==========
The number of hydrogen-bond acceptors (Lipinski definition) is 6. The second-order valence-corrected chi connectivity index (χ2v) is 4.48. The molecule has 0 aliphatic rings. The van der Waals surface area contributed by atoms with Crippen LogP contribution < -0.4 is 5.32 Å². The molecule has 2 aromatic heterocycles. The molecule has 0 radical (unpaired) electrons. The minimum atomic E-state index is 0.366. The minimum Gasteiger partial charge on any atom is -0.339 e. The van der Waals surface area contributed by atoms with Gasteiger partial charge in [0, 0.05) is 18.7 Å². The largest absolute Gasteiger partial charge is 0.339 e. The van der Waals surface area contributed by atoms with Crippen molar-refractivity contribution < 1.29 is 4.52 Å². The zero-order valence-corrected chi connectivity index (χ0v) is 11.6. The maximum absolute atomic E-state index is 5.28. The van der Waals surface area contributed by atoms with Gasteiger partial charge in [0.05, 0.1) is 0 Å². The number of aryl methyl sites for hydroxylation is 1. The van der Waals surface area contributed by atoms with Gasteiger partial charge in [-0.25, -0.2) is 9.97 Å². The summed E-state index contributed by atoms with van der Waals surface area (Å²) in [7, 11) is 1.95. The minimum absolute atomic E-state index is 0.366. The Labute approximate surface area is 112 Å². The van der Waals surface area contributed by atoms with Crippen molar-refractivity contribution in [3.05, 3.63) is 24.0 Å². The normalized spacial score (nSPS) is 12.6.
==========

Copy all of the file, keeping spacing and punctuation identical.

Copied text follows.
The number of hydrogen-bond acceptors (Lipinski definition) is 6. The second-order valence-corrected chi connectivity index (χ2v) is 4.48. The molecule has 0 aliphatic rings. The van der Waals surface area contributed by atoms with Crippen LogP contribution < -0.4 is 5.32 Å². The molecule has 2 aromatic heterocycles. The molecule has 0 radical (unpaired) electrons. The minimum atomic E-state index is 0.366. The minimum Gasteiger partial charge on any atom is -0.339 e. The van der Waals surface area contributed by atoms with Gasteiger partial charge in [0, 0.05) is 18.7 Å². The largest absolute Gasteiger partial charge is 0.339 e. The van der Waals surface area contributed by atoms with Crippen molar-refractivity contribution < 1.29 is 4.52 Å². The zero-order valence-corrected chi connectivity index (χ0v) is 11.6. The maximum absolute atomic E-state index is 5.28. The van der Waals surface area contributed by atoms with Gasteiger partial charge in [0.05, 0.1) is 0 Å². The number of aryl methyl sites for hydroxylation is 1. The van der Waals surface area contributed by atoms with Gasteiger partial charge in [-0.25, -0.2) is 9.97 Å². The summed E-state index contributed by atoms with van der Waals surface area (Å²) in [7, 11) is 1.95. The minimum absolute atomic E-state index is 0.366. The Labute approximate surface area is 112 Å². The van der Waals surface area contributed by atoms with Crippen molar-refractivity contribution in [3.05, 3.63) is 24.0 Å². The normalized spacial score (nSPS) is 12.6.